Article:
'Ordinary people who did extraordinary things': Beaumont-Hamel anniversary marked in N.L.
100th anniversary of WW I battle that saw hundreds of Nfld. soldiers killed in France
Across the country, July 1 is Canada Day. But in Newfoundland and Labrador, it's Memorial Day.
This year, it's also the 100th anniversary of Beaumont-Hamel, the First World War battle that saw hundreds of Newfoundland soldiers slaughtered on the French battlefield in the opening day of the traumatic Battle of the Somme.
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To mark the sombre anniversary, ceremonies were held across the province.
Commemorative wreath-laying ceremonies and a march were held at the National War Memorial in downtown St. John's, and live performances and speeches were held at The Rooms, the provincial museum, archives and art gallery.
At the National War Memorial, Princess Anne and Lt.-Gov. Frank Fagan laid the first wreaths. Cpl. Brian Pinksen's mother laid the second wreath in remembrance of her son, from the 2nd Battalion of the Royal Newfoundland Regiment, who was killed in Afghanistan.
Premier Dwight Ball and MPs Seamus O'Regan and Judy Foote also laid wreaths, as did dignitaries from other countries, including France, Turkey and Belgium.
On Friday afternoon, ahead of the opening of the Royal Newfoundland Regiment Gallery at The Rooms, Princess Anne spoke to crowds waiting to open the exhibit.
Anne, who is colonel-in-chief of the Royal Newfoundland Regiment, said the new permanent exhibit will be a memorial to the lives — and deaths — of all who served.
"The new gallery does not describe military campaigns, it speaks instead of individual men and women, of courage and gallantry, of their loss and their despair," she said.
"And it underlines that phrase, 'They were ordinary people who did extraordinary things.' And to use the word by which they were known to their fellow Newfoundlanders: they were ours."
'Couldn't praise them high enough'
Also in attendance at the War Memorial was Chief Petty Officer Calum Blake, with the Australian navy, who came to St. John's privately on behalf of his grandfather.
Blake said his grandfather was serving in Africa when he was seconded to the 166 — the Royal Newfoundland Regiment Field Artillery Unit.
"In his diary, I remember him saying from the first time, 'What have I done to deserve this? These Newfoundlanders, a rag tag bunch.' But after his time and all through the service, he couldn't praise them high enough," Blake said.
"Just the bravery and the camaraderie that they had with each other, and the way that they welcomed them into the regiment was absolutely outstanding."
Blake said that after the war ended, his grandfather made the trek from Australia to Newfoundland four or five times and wanted his family to take part in this special ceremony.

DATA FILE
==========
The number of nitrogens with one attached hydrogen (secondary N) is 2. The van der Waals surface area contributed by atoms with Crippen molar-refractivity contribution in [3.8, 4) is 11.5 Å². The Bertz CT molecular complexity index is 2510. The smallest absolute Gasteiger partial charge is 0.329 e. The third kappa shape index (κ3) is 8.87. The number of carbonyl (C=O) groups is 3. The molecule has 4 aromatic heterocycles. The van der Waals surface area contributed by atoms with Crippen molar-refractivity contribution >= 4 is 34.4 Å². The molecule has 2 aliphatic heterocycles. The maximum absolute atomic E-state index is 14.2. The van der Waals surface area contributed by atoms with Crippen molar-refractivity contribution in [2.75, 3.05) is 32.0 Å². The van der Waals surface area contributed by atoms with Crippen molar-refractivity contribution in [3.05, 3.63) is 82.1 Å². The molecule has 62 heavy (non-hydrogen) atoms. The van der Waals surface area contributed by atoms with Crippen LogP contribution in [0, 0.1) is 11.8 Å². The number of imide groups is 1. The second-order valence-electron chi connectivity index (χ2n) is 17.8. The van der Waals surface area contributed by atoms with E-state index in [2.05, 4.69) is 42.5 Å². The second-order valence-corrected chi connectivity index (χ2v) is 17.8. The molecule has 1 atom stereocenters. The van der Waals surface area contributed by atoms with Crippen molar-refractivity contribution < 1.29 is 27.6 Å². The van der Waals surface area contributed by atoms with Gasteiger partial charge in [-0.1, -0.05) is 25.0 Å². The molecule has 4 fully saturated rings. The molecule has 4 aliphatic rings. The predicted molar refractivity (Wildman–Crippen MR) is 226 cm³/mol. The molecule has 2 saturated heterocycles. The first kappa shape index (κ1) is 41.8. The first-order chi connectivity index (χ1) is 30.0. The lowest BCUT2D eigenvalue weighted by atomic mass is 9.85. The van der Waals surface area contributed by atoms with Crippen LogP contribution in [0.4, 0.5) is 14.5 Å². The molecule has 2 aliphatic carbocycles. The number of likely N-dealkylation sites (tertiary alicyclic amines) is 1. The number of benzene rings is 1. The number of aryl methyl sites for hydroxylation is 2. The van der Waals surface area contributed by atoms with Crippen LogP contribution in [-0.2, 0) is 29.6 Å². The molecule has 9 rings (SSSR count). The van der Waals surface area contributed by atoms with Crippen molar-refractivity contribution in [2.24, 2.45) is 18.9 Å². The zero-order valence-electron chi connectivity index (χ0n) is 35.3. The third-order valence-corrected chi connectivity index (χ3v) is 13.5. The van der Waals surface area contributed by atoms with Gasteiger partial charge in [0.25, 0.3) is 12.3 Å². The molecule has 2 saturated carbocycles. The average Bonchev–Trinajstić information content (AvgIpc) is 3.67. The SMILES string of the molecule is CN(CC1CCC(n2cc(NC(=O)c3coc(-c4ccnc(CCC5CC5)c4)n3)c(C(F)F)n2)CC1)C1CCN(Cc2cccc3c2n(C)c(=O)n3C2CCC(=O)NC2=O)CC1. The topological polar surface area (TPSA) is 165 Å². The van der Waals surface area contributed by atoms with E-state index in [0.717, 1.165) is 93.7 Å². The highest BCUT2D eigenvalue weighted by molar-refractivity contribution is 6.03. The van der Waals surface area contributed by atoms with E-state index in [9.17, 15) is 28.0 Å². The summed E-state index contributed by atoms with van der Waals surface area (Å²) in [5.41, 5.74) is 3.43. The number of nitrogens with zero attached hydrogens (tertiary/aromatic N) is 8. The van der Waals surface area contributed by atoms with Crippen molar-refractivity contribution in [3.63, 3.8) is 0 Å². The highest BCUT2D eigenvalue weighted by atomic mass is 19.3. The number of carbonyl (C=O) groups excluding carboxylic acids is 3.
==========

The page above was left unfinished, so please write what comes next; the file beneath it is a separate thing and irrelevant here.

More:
"He died about a year-and-a-half ago and on his death bed, he asked me if I could do the honour and represent him here for this anniversary," he said.
"Right now, it's pretty emotional, I must admit … I'm wearing my grandfather's medals today. Just to be up there and let him take part in this, as well."
'He felt so proud'
Mary Blackwood and her brother, John Taylor, were at the afternoon's ceremonies at The Rooms ahead of the opening of the Beaumont-Hamel exhibit.
Their father was one of the first 500 members of the Royal Newfoundland Regiment: his number was 111.
Blackwood said whenever she looks at the clock and it happens to be 1:11, she thinks of her father.
"I says, 'Hi pops, I'm thinking of you.' And my niece called not long ago and she said, 'Aunt Mary, when you called it was 1:11,'" she said.
Some of the war-time items belonging to Blackwood's father will be on display in the exhibit, which opened today.
Today was a special day for many reasons, she said, remembering a trip she made with her father to Beaumont-Hamel some years ago, when she met some of his fellow regiment survivors.
"I met one of them and he took me aside and he said, 'Missy, come over I want to show you something,'" she said.
"He took me over to this trench and he said, 'Look, this is where I lost this.' He had lost his arm. He felt so good, right, about that, what he had done. He felt so proud."
'They didn't stand a chance'
Former lieutenant-governor Ed Roberts said Friday's ceremonies in St. John's are probably the biggest yet, with more young people turning up to mark the anniversaries.
Roberts said people learn more every year about what the young soldiers went through in France and those stories stick with them.
"They knew what they were doing, and they knew they didn't stand a chance," said Roberts. "It was just like a turkey shoot, and yet every man went forward."
On Friday morning at 8:45 a.m. NT, church bells across the province rang in unison to mark the Beaumont-Hamel anniversary.
'We will never forget'
Defence Minister Harjit Sajjan issued a statement Friday to acknowledge the sacrifices made at the Battle of the Somme and Beaumont-Hamel.
"We remember the incredible bravery of the Canadians and Newfoundlanders who fought in these battles, which began in northern France on July 1, 1916," he said.
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"We will never forget them."
Prime Minister Justin Trudeau also released a statement on the anniversary of what he called "the bloodiest battle of the First World War."
"Beaumont-Hamel is a name that is seared into the hearts of all Newfoundlanders and Labradorians. It is a name that represents courage, sacrifice and sorrow," read the statement.
Read a recap of our live blog from earlier today below. Can't see it on mobile? Click here.
With files from Jeremy Eaton